Rashad Matraji, Lebanon / United Arab Emirates (1984)

Rashad Matraji, Lebanon / United Arab Emirates (1984) 2018-01-09T19:26:53+00:00

Project Description

Rashad Matraji (Lebanon / United Arab Emirates) has been a scout since his teens and he has tried things like hiking, camping, cycling, exploring caves, kickboxing, and kungfu. Never has he asked for special treatment – nor has he acted as if he was in any way disabled or having a problem.

Rashad’s story in brief

  • Born 1984 in Lebanon; living in Dubai, United Arab Emirates.
  • Industrial Engineer; HSE Manager with Veolia.

  • First symptoms as an infant but not diagnosed before the age of 24.

  • Other HAE patients in his family: Father, grandfather and one of his daughters.

    Rashad’s story was published in December 2014 – and updated in January 2018.

National Patient Group – established 2014 under the UAE Genetic Disease Association.

www.uaegda.ae

Number unknown.
Care centers
1 (GDA Center)

Hospitals
1 (City Hospital Dubai)

None registered – treatment is possible via a named patient program.

According to my parents, I had my first attack – that was in my hands – just a few weeks after I was born. At that time my father knew what it was as he experienced the same kind of symptoms. At that point, he wasn’t diagnosed as an HAE patient but due to his own attacks he was quite familiar with the disease, and he knew what to do about it whenever he had an outbreak. Therefore he was not all that worried on my behalf. He was able to manage his own attacks, so he treated me and taught me to manage whenever I had an attack.

Are your father and you the only cases of HAE in your family?

My dad has told me that his father also had this kind of attacks. My grandfather passed away without being diagnosed, but his attacks were minor and not frequent, and in his case, they started late in life. We think it was HAE in his case as well. I am blessed with two girls – the one was born in 2015, and unfortunately, she carries the disease, while the second one born in 2017 has not yet been diagnosed.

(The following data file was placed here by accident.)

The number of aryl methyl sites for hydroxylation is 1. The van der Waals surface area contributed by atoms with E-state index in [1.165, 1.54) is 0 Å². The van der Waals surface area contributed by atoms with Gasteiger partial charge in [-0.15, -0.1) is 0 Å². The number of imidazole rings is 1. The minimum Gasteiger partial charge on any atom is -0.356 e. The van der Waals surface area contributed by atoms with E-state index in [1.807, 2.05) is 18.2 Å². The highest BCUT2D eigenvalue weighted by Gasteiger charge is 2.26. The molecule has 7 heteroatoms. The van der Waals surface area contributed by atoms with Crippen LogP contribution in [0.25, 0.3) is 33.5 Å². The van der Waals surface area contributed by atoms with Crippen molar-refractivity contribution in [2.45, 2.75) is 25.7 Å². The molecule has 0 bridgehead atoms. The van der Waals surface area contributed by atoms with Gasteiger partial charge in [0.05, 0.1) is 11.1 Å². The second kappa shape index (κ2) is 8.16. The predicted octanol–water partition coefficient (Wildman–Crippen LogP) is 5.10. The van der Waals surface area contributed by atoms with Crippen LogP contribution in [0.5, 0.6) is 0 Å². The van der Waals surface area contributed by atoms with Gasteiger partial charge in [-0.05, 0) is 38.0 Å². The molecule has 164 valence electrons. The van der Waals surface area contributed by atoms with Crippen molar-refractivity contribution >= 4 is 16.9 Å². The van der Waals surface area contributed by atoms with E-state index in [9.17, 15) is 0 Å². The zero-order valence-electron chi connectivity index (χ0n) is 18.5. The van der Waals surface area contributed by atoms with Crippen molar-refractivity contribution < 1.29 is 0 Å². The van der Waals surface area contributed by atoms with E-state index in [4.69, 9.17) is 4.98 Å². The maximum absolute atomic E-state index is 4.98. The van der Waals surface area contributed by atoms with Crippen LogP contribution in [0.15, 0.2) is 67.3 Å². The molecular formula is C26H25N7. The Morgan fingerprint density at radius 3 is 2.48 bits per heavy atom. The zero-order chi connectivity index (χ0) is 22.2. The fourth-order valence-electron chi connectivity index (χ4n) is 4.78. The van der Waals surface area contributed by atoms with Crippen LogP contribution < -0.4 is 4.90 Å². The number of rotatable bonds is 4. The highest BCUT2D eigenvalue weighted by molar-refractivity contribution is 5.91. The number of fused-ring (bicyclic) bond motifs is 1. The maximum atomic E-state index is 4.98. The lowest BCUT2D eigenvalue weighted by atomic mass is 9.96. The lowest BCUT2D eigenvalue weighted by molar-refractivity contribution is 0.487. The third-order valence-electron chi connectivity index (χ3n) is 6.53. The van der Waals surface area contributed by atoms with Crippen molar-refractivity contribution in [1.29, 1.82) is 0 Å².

Your father suffered quite a lot from not being diagnosed, didn’t he?

Yes, for a great many years he suffered from not having the right diagnosis. He underwent unnecessary surgeries and was not properly informed about the disease or how to handle it. He had to find out for himself. All he was told was to take a synthetic steroid hormone, and he did so for many years. He did, however, suffer from side effects, which led him to refuse to put me on the same kind of medication. Today my father is over 60, and as he is not experiencing attacks any longer, he is not in any kind of treatment.

From a health point of view, how would you describe your childhood and adolescence?

Through my childhood and adolescence, I had several attacks in my hands and in my feet as well as to my stomach. Fortunately, I never had to go to the hospital due to these attacks, though. When I had an attack, I would simply stay at home fighting the thing. There is no question that I had great help from my belief in God being there for me so I would one day reach the right diagnosis as well as the proper medication. Also, the support of family and friend was of great importance to me.

In my early school years, I had a lot of absence, but it really wasn’t that much of a problem as I had very good support from my family. Obviously, it was annoying to be sick a lot, especially because I didn’t know what I was suffering from.

And how was the situation when you went on to your further education?